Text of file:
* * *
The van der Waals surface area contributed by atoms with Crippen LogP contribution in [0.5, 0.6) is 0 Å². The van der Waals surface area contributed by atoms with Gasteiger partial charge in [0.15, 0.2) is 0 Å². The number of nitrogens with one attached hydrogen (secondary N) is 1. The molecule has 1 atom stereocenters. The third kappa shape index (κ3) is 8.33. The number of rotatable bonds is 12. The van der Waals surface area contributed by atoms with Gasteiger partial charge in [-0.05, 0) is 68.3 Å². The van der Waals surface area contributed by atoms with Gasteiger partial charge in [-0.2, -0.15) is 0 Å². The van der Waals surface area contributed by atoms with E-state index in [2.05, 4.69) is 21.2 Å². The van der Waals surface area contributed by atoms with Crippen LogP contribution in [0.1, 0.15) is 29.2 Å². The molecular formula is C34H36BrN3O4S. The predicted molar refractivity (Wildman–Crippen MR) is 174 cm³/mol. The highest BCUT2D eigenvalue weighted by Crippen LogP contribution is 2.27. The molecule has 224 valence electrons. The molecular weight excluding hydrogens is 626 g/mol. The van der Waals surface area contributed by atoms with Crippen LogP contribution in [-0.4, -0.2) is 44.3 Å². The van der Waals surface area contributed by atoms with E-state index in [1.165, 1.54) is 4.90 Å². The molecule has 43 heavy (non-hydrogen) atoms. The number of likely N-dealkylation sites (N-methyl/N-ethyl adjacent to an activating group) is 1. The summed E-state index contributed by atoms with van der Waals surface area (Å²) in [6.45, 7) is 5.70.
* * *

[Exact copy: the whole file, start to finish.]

The van der Waals surface area contributed by atoms with Crippen LogP contribution in [0.5, 0.6) is 0 Å². The van der Waals surface area contributed by atoms with Gasteiger partial charge in [0.15, 0.2) is 0 Å². The number of nitrogens with one attached hydrogen (secondary N) is 1. The molecule has 1 atom stereocenters. The third kappa shape index (κ3) is 8.33. The number of rotatable bonds is 12. The van der Waals surface area contributed by atoms with Gasteiger partial charge in [-0.05, 0) is 68.3 Å². The van der Waals surface area contributed by atoms with Gasteiger partial charge in [-0.2, -0.15) is 0 Å². The van der Waals surface area contributed by atoms with E-state index in [2.05, 4.69) is 21.2 Å². The van der Waals surface area contributed by atoms with Crippen LogP contribution in [0.1, 0.15) is 29.2 Å². The molecular formula is C34H36BrN3O4S. The predicted molar refractivity (Wildman–Crippen MR) is 174 cm³/mol. The highest BCUT2D eigenvalue weighted by Crippen LogP contribution is 2.27. The molecule has 224 valence electrons. The molecular weight excluding hydrogens is 626 g/mol. The van der Waals surface area contributed by atoms with Crippen LogP contribution in [-0.4, -0.2) is 44.3 Å². The van der Waals surface area contributed by atoms with E-state index in [1.165, 1.54) is 4.90 Å². The molecule has 43 heavy (non-hydrogen) atoms. The number of likely N-dealkylation sites (N-methyl/N-ethyl adjacent to an activating group) is 1. The summed E-state index contributed by atoms with van der Waals surface area (Å²) in [6.45, 7) is 5.70.